Those individuals responsible for ensuring the safety of this great nation are among the most respected Americans. While public confidence in some of our institutions has flagged in recent years, confidence and respect for the U.S. military has remained remarkably high. A 2019 Pew Research Center poll found 83% confidence in the military “to act in the best interests of the public.” Only scientists polled as well.
Military leaders who make it to the top ranks have been fully vetted for competence, temperament, and patriotism. Despite having their own political preferences, they have a culture of acting in a non-partisan manner and a great number maintain that posture into retirement. Only when the nation is confronted with great danger do they step forward to raise the alarm.
Retired four-star Air Force General Chuck Boyd, a highly-decorated Vietnam veteran who was held for seven years as a POW, felt compelled to join almost 500 other senior military and civilian officials in signing a September letter supporting Joe Biden. The letter said Donald Trump “has demonstrated he is not equal to the enormous responsibilities of his office...Thanks to his disdainful attitude and his failures, our allies no longer trust or respect us, and our enemies no longer fear us.”
General Boyd, a Republican like many of the other letter signers, said he did not believe military leaders should involve themselves in presidential politics, “but this year is different. Donald Trump’s assault on the rule of law that makes a democracy possible has been so egregious I’ve decided to speak out.” He continued, “I believe that our democracy will be in shatters by the time he has served two terms.”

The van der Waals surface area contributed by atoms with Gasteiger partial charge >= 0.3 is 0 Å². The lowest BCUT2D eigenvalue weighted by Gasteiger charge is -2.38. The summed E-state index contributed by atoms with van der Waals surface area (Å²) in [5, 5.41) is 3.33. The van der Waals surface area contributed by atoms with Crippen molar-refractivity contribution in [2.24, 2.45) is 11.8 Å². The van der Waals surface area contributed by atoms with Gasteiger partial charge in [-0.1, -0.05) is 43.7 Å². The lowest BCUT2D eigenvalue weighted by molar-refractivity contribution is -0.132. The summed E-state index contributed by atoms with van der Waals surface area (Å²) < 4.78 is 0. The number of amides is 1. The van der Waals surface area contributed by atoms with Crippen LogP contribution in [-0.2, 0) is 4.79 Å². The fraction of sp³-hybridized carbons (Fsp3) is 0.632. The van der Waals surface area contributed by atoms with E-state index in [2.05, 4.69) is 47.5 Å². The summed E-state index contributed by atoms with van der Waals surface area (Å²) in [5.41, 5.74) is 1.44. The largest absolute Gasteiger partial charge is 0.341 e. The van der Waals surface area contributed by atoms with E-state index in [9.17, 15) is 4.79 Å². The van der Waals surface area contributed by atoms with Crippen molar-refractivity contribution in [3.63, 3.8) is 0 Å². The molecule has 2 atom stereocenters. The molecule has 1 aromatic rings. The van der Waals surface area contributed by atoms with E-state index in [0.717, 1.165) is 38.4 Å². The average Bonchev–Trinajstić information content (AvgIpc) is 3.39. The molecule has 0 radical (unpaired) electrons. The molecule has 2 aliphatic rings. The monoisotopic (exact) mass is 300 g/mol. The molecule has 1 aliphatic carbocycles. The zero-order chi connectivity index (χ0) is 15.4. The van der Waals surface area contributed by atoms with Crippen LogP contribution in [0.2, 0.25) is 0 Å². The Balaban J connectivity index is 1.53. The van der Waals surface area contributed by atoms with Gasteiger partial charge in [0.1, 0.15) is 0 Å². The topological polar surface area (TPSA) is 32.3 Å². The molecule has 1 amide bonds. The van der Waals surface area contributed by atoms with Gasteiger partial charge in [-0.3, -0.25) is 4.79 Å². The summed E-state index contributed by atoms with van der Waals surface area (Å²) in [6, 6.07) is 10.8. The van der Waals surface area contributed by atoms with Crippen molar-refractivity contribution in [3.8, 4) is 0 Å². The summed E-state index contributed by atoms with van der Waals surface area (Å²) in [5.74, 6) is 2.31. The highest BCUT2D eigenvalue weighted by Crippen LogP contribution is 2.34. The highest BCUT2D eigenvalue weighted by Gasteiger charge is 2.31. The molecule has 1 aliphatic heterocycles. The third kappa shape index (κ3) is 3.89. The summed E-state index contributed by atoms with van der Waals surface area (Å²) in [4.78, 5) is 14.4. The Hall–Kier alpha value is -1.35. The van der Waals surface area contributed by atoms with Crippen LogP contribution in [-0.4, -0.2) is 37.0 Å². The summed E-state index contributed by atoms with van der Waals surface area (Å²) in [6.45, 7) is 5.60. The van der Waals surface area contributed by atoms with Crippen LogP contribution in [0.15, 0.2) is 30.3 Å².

Retired four-star General John Kelly, who served as Trump’s chief of staff for 19 months, recently said of Trump: “The depths of his dishonesty is just astounding to me….He is the most flawed person I have ever met in my life.” Although I believe Kelly hung with Trump too long and failed to stand up to his most shocking policies, like separation of families at the southern border, he certainly had the opportunity to get a sense of Trump at close hand.
Retired Lieutenant General H.R. McMaster, a soldier with a legendary reputation for speaking truth to power, who served Trump as National Security Adviser for 13 months, said Trump has been “aiding and abetting” Vladimir Putin’s efforts to undermine public confidence in our electoral system.
Retired four-star General Jim Mattis, who served Trump as Secretary of Defense for two years, said, “Donald Trump is the first president in my lifetime who does not try to unite the American people--does not even pretend to try. Instead, he tries to divide us.”
Mattis, Kelly and McMaster had the opportunity to work closely with Trump and to learn how he operates. A soldier doesn’t attain the ranks they have achieved without coming to understand and accurately assess the soul and character of those with whom they work. Trump comes up woefully deficient in their studied eyes.
So, what do we do? I would suggest following the sound advice of Sully Sullenberger, a former Air Force fighter pilot and the airline captain whose nerves of steel saved the lives of 155 people in what has become known as “the Miracle on the Hudson.” In a remarkable video Sully unabashedly says, “Vote… Him...Out.”